Catherine Onder, Senior Editor at Disney Hyperion answered some questions from writers last year that appeared in Sprouts Magazine. They are still relevant today, so I thought I would share Catherine’s answer with you.
1. It seems fantasy stories are seldom seen in the picture book market. I know it is successful in middle grade, but couldn’t it work in picture books as well?
This is a great question and could probably be discussed endlessly. There are some reasons that immediately leap to mind as to why fantasy is more common in middle grade novels than picture books. First off, fantasy requires significant world-building. Aspects such as how the book’s fantasy world is different than ours; how the characters’ culture might be different, and how the magic works all must be carefully worked out and clearly communicated in fantasy. The elements are just the tip of the iceberg.
In a middle grade book, you have an entire novel’s worth of words to create your world and make it believable. With a picture book’s limited word count, there isn’t the same opportunity to establish a sophisticated fantasy foundation.
Another approach to this question may be to ask, what are the subjects in really good picture books—the ones that stand the test of time? When I look around, I find that perennially popular picture books are often based on the real life preoccupations of young children, including bedtime, sharing school, the surrounding world, fears, and the imagination, to name a few. These topics resonate strongly with young children, and it may be that fantasy doesn’t tie into their needs and concerns deeply enough at such an early age.
2. When you submit a manuscript and an editor writes back that “hardcover children’s literature is difficult to sell in this economy and therefore not the right market for our house at this time,” does that mean it would be okay to try again to resubmit at a later date, or is that a permanent “no?”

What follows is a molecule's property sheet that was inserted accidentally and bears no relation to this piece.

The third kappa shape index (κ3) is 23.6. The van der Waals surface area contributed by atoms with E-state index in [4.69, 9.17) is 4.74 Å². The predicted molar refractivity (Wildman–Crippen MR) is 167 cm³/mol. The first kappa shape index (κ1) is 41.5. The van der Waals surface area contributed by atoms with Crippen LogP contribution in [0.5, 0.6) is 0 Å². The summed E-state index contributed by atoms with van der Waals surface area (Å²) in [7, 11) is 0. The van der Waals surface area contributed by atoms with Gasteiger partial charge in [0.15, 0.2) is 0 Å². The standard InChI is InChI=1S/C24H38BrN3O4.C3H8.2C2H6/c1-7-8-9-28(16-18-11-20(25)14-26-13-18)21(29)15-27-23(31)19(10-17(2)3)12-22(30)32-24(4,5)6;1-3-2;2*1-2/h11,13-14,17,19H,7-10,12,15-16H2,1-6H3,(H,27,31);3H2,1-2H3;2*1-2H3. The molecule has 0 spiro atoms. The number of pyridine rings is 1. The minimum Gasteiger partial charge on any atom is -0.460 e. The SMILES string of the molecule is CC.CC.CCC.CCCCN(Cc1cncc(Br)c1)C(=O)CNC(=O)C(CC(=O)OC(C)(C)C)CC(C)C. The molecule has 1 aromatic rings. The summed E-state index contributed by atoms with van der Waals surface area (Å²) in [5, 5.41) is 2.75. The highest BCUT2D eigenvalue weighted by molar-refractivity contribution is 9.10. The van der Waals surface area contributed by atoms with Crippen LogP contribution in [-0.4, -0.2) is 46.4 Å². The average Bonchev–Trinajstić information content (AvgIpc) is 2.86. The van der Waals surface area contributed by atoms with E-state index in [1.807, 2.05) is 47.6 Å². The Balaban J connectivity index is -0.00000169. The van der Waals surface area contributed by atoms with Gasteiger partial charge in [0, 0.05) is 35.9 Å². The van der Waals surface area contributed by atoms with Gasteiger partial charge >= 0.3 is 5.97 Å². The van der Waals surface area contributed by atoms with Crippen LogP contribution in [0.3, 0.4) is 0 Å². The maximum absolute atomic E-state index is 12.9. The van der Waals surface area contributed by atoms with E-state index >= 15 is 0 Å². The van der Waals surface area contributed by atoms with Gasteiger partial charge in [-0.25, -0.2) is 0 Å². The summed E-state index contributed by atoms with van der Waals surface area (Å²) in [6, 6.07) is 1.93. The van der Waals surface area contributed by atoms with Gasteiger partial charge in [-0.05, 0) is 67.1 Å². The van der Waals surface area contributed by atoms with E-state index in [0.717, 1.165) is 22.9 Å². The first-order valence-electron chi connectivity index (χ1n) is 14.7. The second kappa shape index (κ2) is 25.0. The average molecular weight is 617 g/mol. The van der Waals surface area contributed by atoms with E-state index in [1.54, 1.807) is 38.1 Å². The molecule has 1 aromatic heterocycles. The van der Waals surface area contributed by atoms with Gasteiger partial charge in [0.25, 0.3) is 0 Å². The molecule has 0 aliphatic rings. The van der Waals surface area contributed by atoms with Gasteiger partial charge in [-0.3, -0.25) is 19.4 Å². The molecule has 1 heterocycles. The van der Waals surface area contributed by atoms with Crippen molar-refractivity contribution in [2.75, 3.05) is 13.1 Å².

When I want to review a manuscript a second time, I will say so explicitly. This happens when there’s a lot that I appreciate about a project, but it’s not ready for acquisition. In these cases, I have revision suggestions and editorial thoughts for the author that I hope are helpful, and I invite him or her to share the manuscript with me again after revising. If I do not specifically request to see a revised manuscript, I would not expect the same project to be submitted to me again.
3. If I sent something to an editor and I haven’t heard back in over a year, can I submit it to another editor at the same house who wants to see it?
Every house has a different policy on submissions, and so I know this can be challenging to navigate! Speaking for myself, if I’ve had a manuscript for a very long time, I certainly understand when an author checks in about it. While I can’t speak to what would be acceptable to everyone, the best advice I can give is to communicate the situation with the editor. I can give is to communicate the situation with the editor. Let the editor who originally received the manuscript know that another editor has expressed interest and that you’d like to share it with him or her. Many houses have policies that two editors cannot consider a manuscript simultaneously, so it’s always a good idea to let the editors know exactly what the situation is.
4. In the current environment, do you think a writer has a chance of getting published if he or she doesn’t have an agent?
Yes, I do. Since many houses have closed submission policies, attending conferences is a great way to open the door for submissions. Editors will often accept submissions from attendees of the conferences where they participate. These conferences are also aDisplay Comments Add a Comment